This proposal includes an analysis of three methods of material layering for impact mitigation in football helmets: a system that tunes pressure waves to a damping frequency of a viscoelastic layer, a four-layered system equipped with a soft external shell that can bend and compress with rotational and linear impacts, and a system that makes use of an open-cell foam impregnated with a non-Newtonian fluid. The methods were chosen because of their shared focus on dissipating the pressure and impulse of a collision, and this serves as the primary basis of comparison. Additionally, this proposal will thoroughly analyze the material selection and function of each layer within the helmet as a whole for each solution. After being compared on the basis of several criteria, the design of the Vicis ZERO1 is proposed as the most effective means of material layering for impact mitigation in a football helmet. While a focus on selecting a helmet with a focus on impact mitigation will not eliminate the risk of concussion, it will certainly help to reduce it.
    • 'Men of instinct, impetuousness, and action': chivalry and the Anglo-Norman invasion of Ireland

      Glasson, Travis; Temple University. Honors Program (Temple University. Libraries, 2015)
    • Miasma and the Formation of Greek Cities

      Roy, C. Sydnor (Temple University. Libraries, 2013)
    • Minimizing Cell Death During the Extrusion Bioprinting of Gelatin-Alginate Bioinks

      Danowsky, Joseph (Temple University. Libraries, 2021)
      This proposal seeks to minimize cell death while extrusion bioprinting with a gelatin-alginate bioink. Extrusion bioprinting was chosen over other types of bioprinting due to its accessibility and cost to researchers. Two different nozzles, cylindrical and conical, are examined to determine a mechanical aspect of extrusion bioprinting that can be modified to greatly minimize the cell death of bioprinted scaffolds. Gelatin-algiate bioinks can vary in concentration, and this concentration was also varied as a candidate solution to obtain the optimal concentration while maintaining a high cell survivability. The conical nozzle was chosen as the optimal printing nozzle with low shear stress, low cell damage, and highest cell viability. The 4% gelatin 5% alginate bioink was chosen as the optimal bioink concentration with optimal viscosity and high cell viability. Together, the use of this nozzle and this concentration bioink will greatly minimize the cell damage that occurs during extrusion bioprinting, boosting the quality of extrusion printing, and making it all-around more viable. Extrusion bioprinting, due to its improved cell death percentage, will be utilized more often by researchers – this will potentially accelerate the innovation of bioprinting as an overall technology towards the final goal of bioprinting a fully functioning organ.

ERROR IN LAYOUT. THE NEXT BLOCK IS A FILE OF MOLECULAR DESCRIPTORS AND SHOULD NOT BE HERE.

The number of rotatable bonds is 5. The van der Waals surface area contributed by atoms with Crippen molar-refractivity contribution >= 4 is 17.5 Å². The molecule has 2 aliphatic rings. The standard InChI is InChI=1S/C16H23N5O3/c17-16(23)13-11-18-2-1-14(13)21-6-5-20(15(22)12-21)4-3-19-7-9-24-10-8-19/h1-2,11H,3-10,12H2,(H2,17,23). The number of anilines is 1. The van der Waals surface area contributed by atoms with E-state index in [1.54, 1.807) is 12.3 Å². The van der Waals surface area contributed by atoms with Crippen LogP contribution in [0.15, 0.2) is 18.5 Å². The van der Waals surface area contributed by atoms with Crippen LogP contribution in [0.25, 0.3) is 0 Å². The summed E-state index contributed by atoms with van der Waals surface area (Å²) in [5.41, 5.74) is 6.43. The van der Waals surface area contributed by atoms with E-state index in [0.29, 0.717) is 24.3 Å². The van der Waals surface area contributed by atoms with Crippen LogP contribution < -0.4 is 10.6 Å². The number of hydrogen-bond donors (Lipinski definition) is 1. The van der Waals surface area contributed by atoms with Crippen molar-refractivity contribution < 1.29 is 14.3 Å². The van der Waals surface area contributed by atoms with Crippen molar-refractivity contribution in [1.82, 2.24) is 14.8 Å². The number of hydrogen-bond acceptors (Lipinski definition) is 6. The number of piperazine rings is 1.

• Monumental Change

      Weatherston, Kristine (Temple University. Libraries, 2018)
      Monumental Change tells the story of Monument Cemetery, a prominent cemetery in the heart of North Philadelphia that was destroyed in the 1950s, where traces of its past can still be found throughout the city. With the cemetery as a backdrop, the film explores North Philadelphia’s history of expansion, gentrification, and how the removal of the dead in the 1950s echoes the removal of the living today.
    • Mother Internet : Blessed Virgin : A Coming of Age Story

      McCarthy, Pattie; Temple University. Diamond Research Scholars (Temple University. Libraries, 2016)
    • No Enemies to the Left: The Communist Party of the United States and Crises of International Communism, 1956-1968

      Goedde, Petra; Temple University. Honors Program (Temple University. Libraries, 2012)
    • Pigs in the Promised Land

      Ratzman, Elliot; Temple University. Honors Program (Temple University. Libraries, 2014)
    • Protesting the Internment of Japanese Americans: Dissent as a Duty of Citizenship

      Young, Ralph; Temple University. Honors Program (Temple University. Libraries, 2018)